A Louisiana Law Department That Polices Itself
This article was produced for ProPublica’s Local Reporting Network in partnership with WRKF and WWNO, and it was also co-published with The Times-Picayune/The New Orleans Advocate. Sign up for Dispatches to get stories like this one as soon as they are published.
The ACLU of Louisiana is calling on federal prosecutors to launch an investigation into the Jefferson Parish Sheriff’s Office following a report by WWNO/WRKF and ProPublica that revealed stark racial disparities in shootings by deputies and systemic transparency problems.
The news organizations’ ongoing investigation into the Sheriff’s Office found that more than 70% of people who deputies shot at during the past eight years were Black; that figure is more than double the 27% of the Black population in this suburb west of New Orleans. In addition, 12 of the 16 people who died after being shot or restrained by deputies during that time were Black men.
In response to public records requests, the office could not account for how often its deputies use force. It denied a request for copies of all complaints against Sheriff’s Office employees during the past two years and couldn’t even say how many had been filed, stating such a number “does not exist.”
Alanah Odoms, the ACLU of Louisiana’s executive director, asked the U.S. Attorney’s Office for the Eastern District of Louisiana to “scrutinize the data and evidence collected” by the news organizations and to review three pending lawsuits filed by the ACLU against the Sheriff’s Office.
“It is no secret that the Jefferson Parish Sheriff’s Office has a deep-rooted history of racial discrimination and cruelty toward residents of color,” Odoms said. “The harsh political reality is the Sheriff of Jefferson Parish is wholly unaccountable to the people.”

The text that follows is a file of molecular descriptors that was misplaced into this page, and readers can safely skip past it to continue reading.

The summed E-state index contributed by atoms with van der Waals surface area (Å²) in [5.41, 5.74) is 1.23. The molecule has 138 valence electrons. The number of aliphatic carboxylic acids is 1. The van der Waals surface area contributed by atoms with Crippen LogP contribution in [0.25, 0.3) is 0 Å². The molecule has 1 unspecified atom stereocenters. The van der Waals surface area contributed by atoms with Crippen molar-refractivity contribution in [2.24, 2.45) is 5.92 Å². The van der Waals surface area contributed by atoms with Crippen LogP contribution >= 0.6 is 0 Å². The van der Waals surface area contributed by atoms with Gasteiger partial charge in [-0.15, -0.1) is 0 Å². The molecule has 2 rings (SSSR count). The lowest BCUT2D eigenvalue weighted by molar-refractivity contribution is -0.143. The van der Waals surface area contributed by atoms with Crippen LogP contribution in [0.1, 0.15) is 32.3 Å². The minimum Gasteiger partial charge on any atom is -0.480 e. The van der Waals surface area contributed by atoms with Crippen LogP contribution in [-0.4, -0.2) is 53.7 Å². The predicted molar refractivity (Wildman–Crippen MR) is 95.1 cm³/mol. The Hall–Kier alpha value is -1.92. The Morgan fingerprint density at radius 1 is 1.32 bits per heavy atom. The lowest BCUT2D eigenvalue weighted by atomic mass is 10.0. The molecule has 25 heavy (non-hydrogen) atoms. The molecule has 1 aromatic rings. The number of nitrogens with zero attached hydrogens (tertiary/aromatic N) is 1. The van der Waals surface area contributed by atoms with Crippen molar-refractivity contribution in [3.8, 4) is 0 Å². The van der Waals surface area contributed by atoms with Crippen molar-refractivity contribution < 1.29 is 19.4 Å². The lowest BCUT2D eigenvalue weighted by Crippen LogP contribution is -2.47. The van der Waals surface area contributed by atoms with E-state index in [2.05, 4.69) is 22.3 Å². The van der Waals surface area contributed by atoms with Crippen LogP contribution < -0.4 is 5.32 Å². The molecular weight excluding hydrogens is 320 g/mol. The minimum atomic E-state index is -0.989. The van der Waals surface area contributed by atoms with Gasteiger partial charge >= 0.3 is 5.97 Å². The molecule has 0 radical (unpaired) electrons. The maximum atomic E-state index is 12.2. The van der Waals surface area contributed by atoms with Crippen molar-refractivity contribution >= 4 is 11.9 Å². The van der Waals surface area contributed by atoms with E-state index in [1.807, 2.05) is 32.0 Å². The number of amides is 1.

The Jefferson Parish Sheriff’s Office did not immediately respond to a reporter’s voicemail or email about the ACLU statement. Sheriff Joe Lopinto previously declined to be interviewed about the news organization’s findings, saying only that when his deputies commit serious misconduct, they are arrested, noting that at least nine had been since he became sheriff in 2017.
The U.S. Attorney’s Office declined to comment on Odoms’ request for an investigation.
The U.S. Department of Justice, the parent agency of the U.S. Attorney’s Office, launched an investigation into the neighboring New Orleans Police Department over a decade ago and found problems similar to those identified by the news organizations’ investigation into Jefferson Parish. The NOPD had failed to properly track and review when its officers used force, its internal investigation system was deeply flawed and its officers were disproportionately shooting and killing Black people, the DOJ reported.
But, despite years of complaints by Black community leaders in Jefferson Parish, the DOJ has not intervened.
U.S. Rep. Troy Carter, D-New Orleans, called the news organizations’ findings “disturbing.”